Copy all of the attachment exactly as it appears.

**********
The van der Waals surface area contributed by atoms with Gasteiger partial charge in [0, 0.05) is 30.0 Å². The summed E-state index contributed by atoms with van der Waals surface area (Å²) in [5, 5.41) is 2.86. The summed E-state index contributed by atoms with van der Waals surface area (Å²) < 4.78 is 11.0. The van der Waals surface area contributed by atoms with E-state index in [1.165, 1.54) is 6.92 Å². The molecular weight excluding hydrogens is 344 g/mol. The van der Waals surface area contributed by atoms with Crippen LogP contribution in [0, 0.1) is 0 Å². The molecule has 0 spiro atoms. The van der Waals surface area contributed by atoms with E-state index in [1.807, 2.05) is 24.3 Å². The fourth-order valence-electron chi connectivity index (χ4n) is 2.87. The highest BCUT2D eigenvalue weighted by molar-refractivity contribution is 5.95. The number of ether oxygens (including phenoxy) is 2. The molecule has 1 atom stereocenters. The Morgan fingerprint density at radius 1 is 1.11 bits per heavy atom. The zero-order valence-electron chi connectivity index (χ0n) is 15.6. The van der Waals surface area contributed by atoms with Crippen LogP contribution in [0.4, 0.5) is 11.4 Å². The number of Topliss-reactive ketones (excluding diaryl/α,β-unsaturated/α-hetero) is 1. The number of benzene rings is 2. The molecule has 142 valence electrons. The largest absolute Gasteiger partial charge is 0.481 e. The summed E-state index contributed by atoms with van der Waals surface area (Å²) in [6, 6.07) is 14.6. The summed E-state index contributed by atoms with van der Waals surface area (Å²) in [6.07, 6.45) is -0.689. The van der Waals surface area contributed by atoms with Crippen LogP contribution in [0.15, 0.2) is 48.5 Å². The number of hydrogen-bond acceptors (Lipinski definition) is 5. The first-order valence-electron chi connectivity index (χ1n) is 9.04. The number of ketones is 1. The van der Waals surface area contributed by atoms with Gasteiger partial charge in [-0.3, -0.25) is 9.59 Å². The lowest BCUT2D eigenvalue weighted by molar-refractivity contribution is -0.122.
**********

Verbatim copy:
The van der Waals surface area contributed by atoms with Gasteiger partial charge in [0, 0.05) is 30.0 Å². The summed E-state index contributed by atoms with van der Waals surface area (Å²) in [5, 5.41) is 2.86. The summed E-state index contributed by atoms with van der Waals surface area (Å²) < 4.78 is 11.0. The van der Waals surface area contributed by atoms with E-state index in [1.165, 1.54) is 6.92 Å². The molecular weight excluding hydrogens is 344 g/mol. The van der Waals surface area contributed by atoms with Crippen LogP contribution in [0, 0.1) is 0 Å². The molecule has 0 spiro atoms. The van der Waals surface area contributed by atoms with E-state index in [1.807, 2.05) is 24.3 Å². The fourth-order valence-electron chi connectivity index (χ4n) is 2.87. The highest BCUT2D eigenvalue weighted by molar-refractivity contribution is 5.95. The number of ether oxygens (including phenoxy) is 2. The molecule has 1 atom stereocenters. The Morgan fingerprint density at radius 1 is 1.11 bits per heavy atom. The zero-order valence-electron chi connectivity index (χ0n) is 15.6. The van der Waals surface area contributed by atoms with Crippen LogP contribution in [0.4, 0.5) is 11.4 Å². The number of Topliss-reactive ketones (excluding diaryl/α,β-unsaturated/α-hetero) is 1. The number of benzene rings is 2. The molecule has 142 valence electrons. The largest absolute Gasteiger partial charge is 0.481 e. The summed E-state index contributed by atoms with van der Waals surface area (Å²) in [6, 6.07) is 14.6. The summed E-state index contributed by atoms with van der Waals surface area (Å²) in [6.07, 6.45) is -0.689. The van der Waals surface area contributed by atoms with Crippen LogP contribution in [0.15, 0.2) is 48.5 Å². The number of hydrogen-bond acceptors (Lipinski definition) is 5. The first-order valence-electron chi connectivity index (χ1n) is 9.04. The number of ketones is 1. The van der Waals surface area contributed by atoms with Gasteiger partial charge in [-0.3, -0.25) is 9.59 Å². The lowest BCUT2D eigenvalue weighted by molar-refractivity contribution is -0.122.